Library bailout defeated in rural Oregon

by Meredith May, SF Chronicle

Property owners in southern Oregon will not be coming to the rescue of their shuttered public library system, voting down a tax Tuesday to reverse what's considered the largest library closure in the nation.

By a vote of 58.3 percent to 41.7 percent, Jackson County voters shot down a proposal to add an average $9 a month to their property tax bill to prop up the county's 15 public libraries.

"We were amazed the vote wasn't closer," said Kathleen Davis, who led the library campaign. "I think people are still imagining that the feds are going to come through with some money."

Federal timber subsidies that once paid to operate the $9 million library system dried up last fall, forcing Jackson County to close its main library in Medford and 14 other branches in April.

The timing was awful -- library leaders had just finished a three-year renovation of all the branches, using a voter-approved construction bond.

The library system's Internet home page, which once hosted a blog and allowed online checkout, was replaced with a picture of a red circle with a line through it over a pile of books.

Oregon is among 41 states that lost federal funding when Congress failed to reauthorize a $400 million annual subsidy to help rural areas prop up their economies. Oregon took the biggest hit -- $150 million.

Jackson County lost $23 million and had to slash services across the board, from reducing jail beds to cutting search-and-rescue teams.

"We don't object to libraries, books are a wonderful thing, but at this juncture we need to save our roads and fire and police," said retiree Martin Heitkamp, 70, who voted no in Jacksonville.

The library system took the brunt of the county's federal funding shortfall -- $7 million, or 80 percent of its budget. More than 100 people lost their jobs.

Library supporters said they lost a lifeline. The libraries provide books, movies and the Internet but also have served as civic hubs -- residents used their libraries for community meetings, movie nights and baby reading circles. Librarians also delivered books to homebound adults.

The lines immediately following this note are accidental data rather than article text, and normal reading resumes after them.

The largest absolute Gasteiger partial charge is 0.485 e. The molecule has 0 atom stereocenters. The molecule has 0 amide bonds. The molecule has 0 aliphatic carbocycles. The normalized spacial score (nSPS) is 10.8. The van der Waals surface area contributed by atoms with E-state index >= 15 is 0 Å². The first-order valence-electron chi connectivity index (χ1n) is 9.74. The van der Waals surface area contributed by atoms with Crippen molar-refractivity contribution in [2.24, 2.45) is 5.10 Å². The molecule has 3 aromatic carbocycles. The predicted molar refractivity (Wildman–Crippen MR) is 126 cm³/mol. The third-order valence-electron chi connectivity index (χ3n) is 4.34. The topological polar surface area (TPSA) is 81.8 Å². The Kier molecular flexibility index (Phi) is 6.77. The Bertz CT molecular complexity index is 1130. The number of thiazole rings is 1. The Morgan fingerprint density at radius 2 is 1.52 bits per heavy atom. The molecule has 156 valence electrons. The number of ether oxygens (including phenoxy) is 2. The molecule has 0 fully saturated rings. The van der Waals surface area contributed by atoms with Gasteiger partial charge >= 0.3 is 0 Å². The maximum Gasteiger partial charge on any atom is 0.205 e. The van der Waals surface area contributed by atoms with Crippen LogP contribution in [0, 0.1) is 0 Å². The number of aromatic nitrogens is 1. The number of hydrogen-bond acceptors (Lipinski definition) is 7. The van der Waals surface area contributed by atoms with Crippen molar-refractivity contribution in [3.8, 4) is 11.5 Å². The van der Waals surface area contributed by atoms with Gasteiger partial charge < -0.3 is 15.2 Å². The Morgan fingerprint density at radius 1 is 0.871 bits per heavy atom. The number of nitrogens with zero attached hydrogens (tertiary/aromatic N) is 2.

The levy was a hard sell in a state without a sales tax and where the libraries have become the biggest political issue since the fight over saving the northern spotted owl nearly two decades ago.

Opponents of the tax included people who value libraries but believe that self-taxation would let the federal government out of a promise to compensate Oregon for timber lands -- and property tax base -- that it took from the state in the early 1900s.

Back then, the federal government agreed to split timber revenues with Oregon on the 2.4 million acres it reclaimed. Over the next 50 years, it was a lucrative arrangement -- timber money was used to build courthouses and jails, pave roads and free Oregonians from having to pay sales taxes.

The good times petered out in the early 1990s, when the northern spotted owl was listed as a threatened species under the Endangered Species Act, all but shutting down large-scale logging. Today, just one large sawmill remains in Jackson County, compared with 91 in 1954.

"We can't count on the federal government for anything anymore," said Jackson County Commissioner C. W. Smith.

Unless sustainable-yield logging comes back, Smith said, Oregonians will have to come up with creative ways to pay for library service. Smith is talking to school superintendents and city mayors about pooling resources with the county to keep the libraries open.

"Four or five school districts are interested in partnering, so we have options," Smith said. "I envision the libraries opening in some capacity this year."

Oregon lawmakers tried in March to attach a trailer bill to an emergency spending bill for the Iraq war that would have continued the rural county payments for one more year.

President Bush vetoed the bill.

Davis said library supporters will meet Monday to discuss the next step.

Tuesday's election was the second time library lovers tried, and failed, to get a levy passed.

Heitkamp says it didn't help the library's cause that voters were faced with an identical tax proposal that they voted down less than a year ago.

Also, Jackson County has a large population of retirees who are struggling to keep up with ever increasing property taxes. He would like to see Oregon law changed so the public libraries could charge user fees.

"There are a lot of people out here who retired 15 or 20 years ago on what they thought was going to be enough money," he said. "They can't afford another tax."

article originally published at http://www.sfgate.com/cgi-bin/article.cgi?file=/chronicle/archive/2007/05/17/MNG....

The media's job is to interest the public in the public interest. -John Dewey